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A stranger in a deserted parking lot offers to help carry a woman's groceries. Is he a good Samaritan or is he after something else? A fired employee says "You'll be sorry." Will he return with a gun? After their first date, a man tells a woman it is their "destiny" to be married. What will he do when she won't see him again? A mother has an uneasy feeling about the nice babysitter she's just hired. Should she not go to work today?
These days, no one in America feels immune to violence. But now, in this extraordinary groundbreaking book, the nation's leading expert on predicting violent behavior unlocks the puzzle of human violence and shows that, like every creature on earth, we have within us the ability to predict the harm others might do us and get out of its way. Contrary to popular myth, human violence almost always has a discernible motive and is preceded by clear warning signs.
Through dozens of compelling examples from his own career, Gavin de Becker teaches us how to read the signs, using our most basic but often most discounted survival skill - our intuition. The Gift of Fear is a remarkable, unique combination of practical guidance on leading a safer life and profound insight into human behavior.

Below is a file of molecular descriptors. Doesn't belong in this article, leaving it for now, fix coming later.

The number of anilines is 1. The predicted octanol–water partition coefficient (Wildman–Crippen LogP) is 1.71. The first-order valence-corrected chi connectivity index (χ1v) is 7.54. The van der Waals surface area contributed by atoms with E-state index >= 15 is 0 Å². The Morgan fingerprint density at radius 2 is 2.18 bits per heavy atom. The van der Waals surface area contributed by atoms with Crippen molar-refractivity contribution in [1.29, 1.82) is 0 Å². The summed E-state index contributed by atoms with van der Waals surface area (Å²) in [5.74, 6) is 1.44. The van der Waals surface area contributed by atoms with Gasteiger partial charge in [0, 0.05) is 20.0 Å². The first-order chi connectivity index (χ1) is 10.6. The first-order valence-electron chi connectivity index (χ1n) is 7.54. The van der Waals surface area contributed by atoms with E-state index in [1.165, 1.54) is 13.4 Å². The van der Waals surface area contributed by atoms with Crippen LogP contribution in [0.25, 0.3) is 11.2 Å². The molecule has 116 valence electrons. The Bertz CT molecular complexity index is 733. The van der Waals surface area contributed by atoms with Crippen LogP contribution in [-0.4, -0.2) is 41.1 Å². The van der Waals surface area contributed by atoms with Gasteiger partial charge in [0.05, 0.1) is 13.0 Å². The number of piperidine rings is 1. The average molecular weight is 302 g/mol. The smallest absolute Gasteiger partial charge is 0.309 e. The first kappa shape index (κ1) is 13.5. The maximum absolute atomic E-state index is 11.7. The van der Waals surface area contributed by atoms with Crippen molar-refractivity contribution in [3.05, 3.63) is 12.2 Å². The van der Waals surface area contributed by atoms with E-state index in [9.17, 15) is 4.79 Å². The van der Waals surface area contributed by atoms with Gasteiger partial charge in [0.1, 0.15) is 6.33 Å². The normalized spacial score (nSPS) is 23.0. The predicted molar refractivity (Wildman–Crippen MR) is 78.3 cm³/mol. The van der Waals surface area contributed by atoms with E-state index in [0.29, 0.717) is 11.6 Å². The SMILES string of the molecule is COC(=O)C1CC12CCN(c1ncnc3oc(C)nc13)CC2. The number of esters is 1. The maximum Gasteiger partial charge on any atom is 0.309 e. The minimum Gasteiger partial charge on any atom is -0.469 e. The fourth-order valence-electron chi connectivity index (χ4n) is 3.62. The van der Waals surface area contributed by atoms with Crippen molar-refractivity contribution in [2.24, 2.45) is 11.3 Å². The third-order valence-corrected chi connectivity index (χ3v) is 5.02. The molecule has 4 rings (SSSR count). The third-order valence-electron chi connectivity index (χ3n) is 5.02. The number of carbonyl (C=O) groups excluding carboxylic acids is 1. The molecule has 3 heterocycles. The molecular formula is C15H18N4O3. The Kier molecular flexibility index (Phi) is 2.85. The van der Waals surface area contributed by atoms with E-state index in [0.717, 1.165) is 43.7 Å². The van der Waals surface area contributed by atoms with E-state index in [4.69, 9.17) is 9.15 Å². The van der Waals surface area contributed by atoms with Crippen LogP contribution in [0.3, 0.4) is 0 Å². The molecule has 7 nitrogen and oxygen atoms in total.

"De Becker has a lot to say about crime and the fear of crime, and he says it persuasively...his blend of empathy, reassurance and common sense wows readers."" Newsweek"
"Chilling and fascinating." Jeffrey Toobin, author of "The Nine"
"From the Paperback edition.""
" A how-to book that reads like a thriller...provocative...empowering."
--"The Boston Globe"
" De Becker has a lot to say about crime and the fear of crime, and he says it persuasively...his blend of empathy, reassurance and common sense wows readers."
" Important and provocative."
--Linda A. Fairstein, sex crimes prosecutor and author
" Chilling and fascinating."
--Jeffrey Toobin, author of The Run of His Life: The People v. O.J. Simpson
From Library Journal
-Gregor A. Preston, formerly with Univ. of California Lib., Davis
Copyright 1997 Reed Business Information, Inc. --This text refers to the paperback edition.
- ASIN : B0036Z9U2A
- Publisher : Gavin de Becker (January 19, 2010)
- Publication date : January 19, 2010
- Language : English
- File size : 490 KB
- Text-to-Speech : Enabled
- Screen Reader : Supported
- Enhanced typesetting : Enabled
- X-Ray : Enabled
- Word Wise : Enabled
- Sticky notes : On Kindle Scribe
- Print length : 402 pages
- Page numbers source ISBN : 0316235776
- Best Sellers Rank: #12,540 in Kindle Store (See Top 100 in Kindle Store)